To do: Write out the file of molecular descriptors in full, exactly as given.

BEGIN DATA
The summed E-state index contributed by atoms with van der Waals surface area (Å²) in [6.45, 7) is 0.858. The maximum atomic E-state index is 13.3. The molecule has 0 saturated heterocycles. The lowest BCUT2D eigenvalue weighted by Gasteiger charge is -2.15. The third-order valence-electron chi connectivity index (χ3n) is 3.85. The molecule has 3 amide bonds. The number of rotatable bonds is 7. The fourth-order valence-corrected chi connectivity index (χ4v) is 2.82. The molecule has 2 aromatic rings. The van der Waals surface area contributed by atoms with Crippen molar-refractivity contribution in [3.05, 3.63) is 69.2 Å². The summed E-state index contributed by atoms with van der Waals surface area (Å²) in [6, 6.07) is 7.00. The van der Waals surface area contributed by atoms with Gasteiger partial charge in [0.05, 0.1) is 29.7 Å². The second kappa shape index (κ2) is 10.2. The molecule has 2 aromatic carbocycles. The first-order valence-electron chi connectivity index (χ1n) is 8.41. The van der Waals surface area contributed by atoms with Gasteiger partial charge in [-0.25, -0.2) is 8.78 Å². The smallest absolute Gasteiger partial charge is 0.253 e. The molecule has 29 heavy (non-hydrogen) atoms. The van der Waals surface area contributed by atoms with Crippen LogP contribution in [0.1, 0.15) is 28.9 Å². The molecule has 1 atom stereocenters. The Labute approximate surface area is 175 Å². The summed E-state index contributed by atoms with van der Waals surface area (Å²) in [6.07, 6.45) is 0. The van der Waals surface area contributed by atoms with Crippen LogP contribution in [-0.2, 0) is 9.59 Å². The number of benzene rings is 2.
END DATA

The summed E-state index contributed by atoms with van der Waals surface area (Å²) in [6.45, 7) is 0.858. The maximum atomic E-state index is 13.3. The molecule has 0 saturated heterocycles. The lowest BCUT2D eigenvalue weighted by Gasteiger charge is -2.15. The third-order valence-electron chi connectivity index (χ3n) is 3.85. The molecule has 3 amide bonds. The number of rotatable bonds is 7. The fourth-order valence-corrected chi connectivity index (χ4v) is 2.82. The molecule has 2 aromatic rings. The van der Waals surface area contributed by atoms with Crippen molar-refractivity contribution in [3.05, 3.63) is 69.2 Å². The summed E-state index contributed by atoms with van der Waals surface area (Å²) in [6, 6.07) is 7.00. The van der Waals surface area contributed by atoms with Gasteiger partial charge in [0.05, 0.1) is 29.7 Å². The second kappa shape index (κ2) is 10.2. The molecule has 2 aromatic carbocycles. The first-order valence-electron chi connectivity index (χ1n) is 8.41. The van der Waals surface area contributed by atoms with Gasteiger partial charge in [-0.25, -0.2) is 8.78 Å². The smallest absolute Gasteiger partial charge is 0.253 e. The molecule has 29 heavy (non-hydrogen) atoms. The van der Waals surface area contributed by atoms with Crippen LogP contribution in [0.1, 0.15) is 28.9 Å². The molecule has 1 atom stereocenters. The Labute approximate surface area is 175 Å². The summed E-state index contributed by atoms with van der Waals surface area (Å²) in [6.07, 6.45) is 0. The van der Waals surface area contributed by atoms with Crippen LogP contribution in [-0.2, 0) is 9.59 Å². The number of benzene rings is 2.